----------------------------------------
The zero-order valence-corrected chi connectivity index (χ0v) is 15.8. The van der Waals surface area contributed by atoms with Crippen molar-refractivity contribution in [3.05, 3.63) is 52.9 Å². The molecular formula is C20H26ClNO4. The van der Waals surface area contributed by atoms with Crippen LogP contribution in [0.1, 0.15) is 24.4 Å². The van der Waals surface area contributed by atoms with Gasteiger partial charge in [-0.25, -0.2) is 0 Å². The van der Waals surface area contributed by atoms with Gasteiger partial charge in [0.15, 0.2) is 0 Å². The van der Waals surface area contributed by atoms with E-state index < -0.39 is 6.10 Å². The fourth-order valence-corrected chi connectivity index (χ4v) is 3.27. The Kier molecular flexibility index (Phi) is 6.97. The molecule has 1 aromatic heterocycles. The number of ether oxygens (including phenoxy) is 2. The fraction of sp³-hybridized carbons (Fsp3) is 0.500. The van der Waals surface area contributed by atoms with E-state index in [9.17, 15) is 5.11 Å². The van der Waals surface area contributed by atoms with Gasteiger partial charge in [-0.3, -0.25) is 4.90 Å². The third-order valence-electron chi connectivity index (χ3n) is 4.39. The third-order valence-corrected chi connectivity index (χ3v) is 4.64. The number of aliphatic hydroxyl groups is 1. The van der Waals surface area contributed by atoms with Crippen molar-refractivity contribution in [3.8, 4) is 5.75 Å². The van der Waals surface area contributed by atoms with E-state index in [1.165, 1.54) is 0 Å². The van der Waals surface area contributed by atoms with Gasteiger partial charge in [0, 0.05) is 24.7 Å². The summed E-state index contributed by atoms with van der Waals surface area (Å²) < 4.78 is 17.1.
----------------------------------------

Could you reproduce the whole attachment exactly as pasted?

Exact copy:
The zero-order valence-corrected chi connectivity index (χ0v) is 15.8. The van der Waals surface area contributed by atoms with Crippen molar-refractivity contribution in [3.05, 3.63) is 52.9 Å². The molecular formula is C20H26ClNO4. The van der Waals surface area contributed by atoms with Crippen LogP contribution in [0.1, 0.15) is 24.4 Å². The van der Waals surface area contributed by atoms with Gasteiger partial charge in [-0.25, -0.2) is 0 Å². The van der Waals surface area contributed by atoms with Gasteiger partial charge in [0.15, 0.2) is 0 Å². The van der Waals surface area contributed by atoms with E-state index < -0.39 is 6.10 Å². The fourth-order valence-corrected chi connectivity index (χ4v) is 3.27. The Kier molecular flexibility index (Phi) is 6.97. The molecule has 1 aromatic heterocycles. The number of ether oxygens (including phenoxy) is 2. The fraction of sp³-hybridized carbons (Fsp3) is 0.500. The van der Waals surface area contributed by atoms with E-state index in [9.17, 15) is 5.11 Å². The van der Waals surface area contributed by atoms with Gasteiger partial charge in [-0.3, -0.25) is 4.90 Å². The third-order valence-electron chi connectivity index (χ3n) is 4.39. The third-order valence-corrected chi connectivity index (χ3v) is 4.64. The number of aliphatic hydroxyl groups is 1. The van der Waals surface area contributed by atoms with Crippen molar-refractivity contribution in [3.8, 4) is 5.75 Å². The van der Waals surface area contributed by atoms with E-state index in [1.165, 1.54) is 0 Å². The van der Waals surface area contributed by atoms with Gasteiger partial charge in [0, 0.05) is 24.7 Å². The summed E-state index contributed by atoms with van der Waals surface area (Å²) < 4.78 is 17.1.